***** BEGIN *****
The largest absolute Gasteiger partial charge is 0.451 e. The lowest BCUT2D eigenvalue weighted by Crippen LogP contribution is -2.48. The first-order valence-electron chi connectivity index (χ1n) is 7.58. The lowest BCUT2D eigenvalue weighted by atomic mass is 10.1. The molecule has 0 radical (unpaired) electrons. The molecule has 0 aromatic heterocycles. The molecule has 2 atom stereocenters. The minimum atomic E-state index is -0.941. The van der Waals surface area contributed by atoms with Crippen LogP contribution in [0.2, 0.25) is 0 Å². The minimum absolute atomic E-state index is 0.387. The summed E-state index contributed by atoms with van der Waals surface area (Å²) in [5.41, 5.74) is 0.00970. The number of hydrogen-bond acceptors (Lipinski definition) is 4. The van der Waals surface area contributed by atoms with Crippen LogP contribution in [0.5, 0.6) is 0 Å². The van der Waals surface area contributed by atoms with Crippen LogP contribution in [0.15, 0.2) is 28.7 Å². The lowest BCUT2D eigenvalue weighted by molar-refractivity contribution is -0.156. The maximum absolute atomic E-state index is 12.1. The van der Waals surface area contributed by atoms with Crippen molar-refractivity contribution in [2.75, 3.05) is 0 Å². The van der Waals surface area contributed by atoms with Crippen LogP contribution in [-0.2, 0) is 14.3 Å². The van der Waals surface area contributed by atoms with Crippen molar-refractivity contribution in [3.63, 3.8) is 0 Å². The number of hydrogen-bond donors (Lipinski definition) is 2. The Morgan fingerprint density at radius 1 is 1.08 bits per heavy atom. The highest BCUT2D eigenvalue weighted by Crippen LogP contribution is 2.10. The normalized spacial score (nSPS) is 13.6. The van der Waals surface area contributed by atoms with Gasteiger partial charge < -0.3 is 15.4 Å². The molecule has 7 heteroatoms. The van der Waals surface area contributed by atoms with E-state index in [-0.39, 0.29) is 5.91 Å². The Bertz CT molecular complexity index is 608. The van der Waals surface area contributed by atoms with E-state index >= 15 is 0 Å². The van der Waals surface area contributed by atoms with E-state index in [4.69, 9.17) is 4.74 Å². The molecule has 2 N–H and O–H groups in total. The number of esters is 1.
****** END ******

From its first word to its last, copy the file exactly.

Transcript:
The largest absolute Gasteiger partial charge is 0.451 e. The lowest BCUT2D eigenvalue weighted by Crippen LogP contribution is -2.48. The first-order valence-electron chi connectivity index (χ1n) is 7.58. The lowest BCUT2D eigenvalue weighted by atomic mass is 10.1. The molecule has 0 radical (unpaired) electrons. The molecule has 0 aromatic heterocycles. The molecule has 2 atom stereocenters. The minimum atomic E-state index is -0.941. The van der Waals surface area contributed by atoms with Crippen LogP contribution in [0.2, 0.25) is 0 Å². The minimum absolute atomic E-state index is 0.387. The summed E-state index contributed by atoms with van der Waals surface area (Å²) in [5.41, 5.74) is 0.00970. The number of hydrogen-bond acceptors (Lipinski definition) is 4. The van der Waals surface area contributed by atoms with Crippen LogP contribution in [0.5, 0.6) is 0 Å². The van der Waals surface area contributed by atoms with Crippen LogP contribution in [0.15, 0.2) is 28.7 Å². The lowest BCUT2D eigenvalue weighted by molar-refractivity contribution is -0.156. The maximum absolute atomic E-state index is 12.1. The van der Waals surface area contributed by atoms with Crippen molar-refractivity contribution in [2.75, 3.05) is 0 Å². The van der Waals surface area contributed by atoms with Crippen LogP contribution in [-0.2, 0) is 14.3 Å². The van der Waals surface area contributed by atoms with Crippen molar-refractivity contribution in [3.63, 3.8) is 0 Å². The number of hydrogen-bond donors (Lipinski definition) is 2. The Morgan fingerprint density at radius 1 is 1.08 bits per heavy atom. The highest BCUT2D eigenvalue weighted by Crippen LogP contribution is 2.10. The normalized spacial score (nSPS) is 13.6. The van der Waals surface area contributed by atoms with Gasteiger partial charge < -0.3 is 15.4 Å². The molecule has 7 heteroatoms. The van der Waals surface area contributed by atoms with E-state index in [-0.39, 0.29) is 5.91 Å². The Bertz CT molecular complexity index is 608. The van der Waals surface area contributed by atoms with E-state index >= 15 is 0 Å². The van der Waals surface area contributed by atoms with E-state index in [4.69, 9.17) is 4.74 Å². The molecule has 2 N–H and O–H groups in total. The number of esters is 1.